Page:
The US president, for his part, has a good reason to keep his distance. He wants to prove to the Arab world that the superpower is seeking a new beginning in the Middle East. By criticizing the construction of settlements, Obama wants to demonstrate that America's one-sided support for Israel is a thing of the past.

An Unneccessary Isolation

Netanyahu knows America well, having lived there for many years, and he has also served as Israeli prime minister once before, from 1996 to 1999. But he has underestimated the consequences of the shift in Washington's basic position. His country has become unnecessarily isolated -- a situation for which, ironically, Netanyahu holds two Jews in the White House responsible: White House Chief of Staff Rahm Emanuel and senior presidential advisor David Axelrod, who he calls "self-hating Jews."

George Mitchell, the US special envoy for the Middle East, is a calm, experienced and tough negotiator. The Israeli government cancelled two meetings with Mitchell because of the conflict over the settlements. Netanyahu claims that the Obama administration is violating a commitment made by the Bush administration years ago, under which Washington sanctioned Israel's continue expansion of settlements to create more space for existing residents. The Obama administration disputes any such commitment was made.

If anyone knows whether Netanyahu's claim is true, it is Dov Weissglas. He was the key advisor to former Prime Minister Ariel Sharon, who had a particularly good relationship with former US President George W. Bush.

Washington Shifts on Settlements

Yes, says Weissglas, there was an agreement with the Bush administration that allowed Israel to expand the settlements within the existing borders, but it was unofficial. "Publicly, the United States always opposed Israeli settlement construction," says the former advisor, who is now an attorney in Tel Aviv. In that respect, he says, Bush, who was considered a decidedly pro-Israel president, did not differ from Obama.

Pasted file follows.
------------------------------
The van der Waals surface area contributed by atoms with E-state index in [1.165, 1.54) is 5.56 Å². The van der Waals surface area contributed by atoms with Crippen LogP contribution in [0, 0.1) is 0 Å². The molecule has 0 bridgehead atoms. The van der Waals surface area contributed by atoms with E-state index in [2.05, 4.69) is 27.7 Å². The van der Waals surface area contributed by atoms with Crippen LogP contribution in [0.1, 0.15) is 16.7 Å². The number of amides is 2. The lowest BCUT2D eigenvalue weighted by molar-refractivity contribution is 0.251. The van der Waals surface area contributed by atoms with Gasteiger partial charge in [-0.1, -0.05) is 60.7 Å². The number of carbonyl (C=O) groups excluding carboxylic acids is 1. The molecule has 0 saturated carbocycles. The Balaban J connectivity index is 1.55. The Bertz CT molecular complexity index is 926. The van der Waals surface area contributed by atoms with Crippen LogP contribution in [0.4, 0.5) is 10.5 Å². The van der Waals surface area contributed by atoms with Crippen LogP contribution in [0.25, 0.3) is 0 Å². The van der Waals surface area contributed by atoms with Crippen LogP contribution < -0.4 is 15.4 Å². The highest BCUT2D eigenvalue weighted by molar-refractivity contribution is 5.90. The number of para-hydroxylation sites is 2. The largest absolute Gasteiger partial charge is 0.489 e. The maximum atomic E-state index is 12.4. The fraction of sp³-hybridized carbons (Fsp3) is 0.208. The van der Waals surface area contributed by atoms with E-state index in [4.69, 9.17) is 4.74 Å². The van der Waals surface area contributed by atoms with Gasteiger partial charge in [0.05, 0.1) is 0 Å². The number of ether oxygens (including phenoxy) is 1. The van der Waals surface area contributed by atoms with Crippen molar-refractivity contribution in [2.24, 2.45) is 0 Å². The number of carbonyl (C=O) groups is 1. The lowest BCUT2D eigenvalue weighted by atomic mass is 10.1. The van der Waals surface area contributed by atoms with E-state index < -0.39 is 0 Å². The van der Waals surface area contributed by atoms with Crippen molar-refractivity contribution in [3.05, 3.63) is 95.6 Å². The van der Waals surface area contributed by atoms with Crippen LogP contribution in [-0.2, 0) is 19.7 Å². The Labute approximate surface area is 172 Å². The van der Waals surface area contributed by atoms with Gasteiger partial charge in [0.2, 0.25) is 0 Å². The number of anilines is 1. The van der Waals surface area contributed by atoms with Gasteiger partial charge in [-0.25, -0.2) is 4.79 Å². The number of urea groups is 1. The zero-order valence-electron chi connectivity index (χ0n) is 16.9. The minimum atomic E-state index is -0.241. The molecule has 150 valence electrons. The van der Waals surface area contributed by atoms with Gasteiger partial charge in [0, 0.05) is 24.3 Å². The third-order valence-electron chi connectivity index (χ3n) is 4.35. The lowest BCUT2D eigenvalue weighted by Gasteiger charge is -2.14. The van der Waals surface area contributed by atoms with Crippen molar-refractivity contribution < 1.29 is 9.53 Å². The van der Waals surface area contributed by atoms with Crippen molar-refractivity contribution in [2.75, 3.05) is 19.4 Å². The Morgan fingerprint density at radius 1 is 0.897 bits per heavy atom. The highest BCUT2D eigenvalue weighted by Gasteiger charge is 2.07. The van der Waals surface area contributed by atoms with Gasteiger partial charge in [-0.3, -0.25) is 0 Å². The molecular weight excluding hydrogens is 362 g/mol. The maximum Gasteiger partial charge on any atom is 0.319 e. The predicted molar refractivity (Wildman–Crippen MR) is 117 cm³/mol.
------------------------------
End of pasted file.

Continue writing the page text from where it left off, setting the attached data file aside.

But because Netanyahu is unwilling to grant the Palestinians their own country, a goal the United States and the European Union have set, he shouldn't be surprised to see the Obama administration reversing the Bush administration's policies on the settlement issue, says Weissglas.

Israel has had many a conflict with former US administrations, but in most cases the public only learned of the conflicts after they had been resolved. Former US President Bill Clinton had his problems with both the right-wing Netanyahu and social democrat Ehud Barak. Netanyahu suffered from a "lack of judgment," White House officials said at the time. And in commenting on Barak and the failed negotiations between the Palestinians and Israelis in the summer of 2000, Clinton writes in his memoir: "I was, to put it mildly, disappointed." Barak, he writes, was playing for time.

Right-wing governments have not been the only ones to support settlement construction, which Prime Minister Barak also promoted. It is only now, under Netanyahu, a good friend of businessman Moskowitz, that the settlements are becoming a bone of contention, and a symbol of estrangement between the United States and Israel. The difference between yesterday and today, says former Sharon advisor Weissglas, is that now the reliable ties between Washington and Jerusalem have been severed. Weissglass says that Sharon had several telephone conversations every week with the White House and the State Department. By contrast, Netanyahu, reportedly has no direct line to President Obama.

Because of all of this, a run-down building like the Shepherd Hotel can suddenly acquire political significance. The new construction would benefit the Ateret Cohanim ("Crown of the Temple Priests") group of settlers, a radical Zionist group that has been buying houses in the Arab sections of the Old City and distributing them to Jews. Because the Netanyahu administration supports the effort, nothing stands in the way of conversion of the Shepherd Hotel into new apartments for Jewish settlers.

Translated from the German by Christopher Sultan.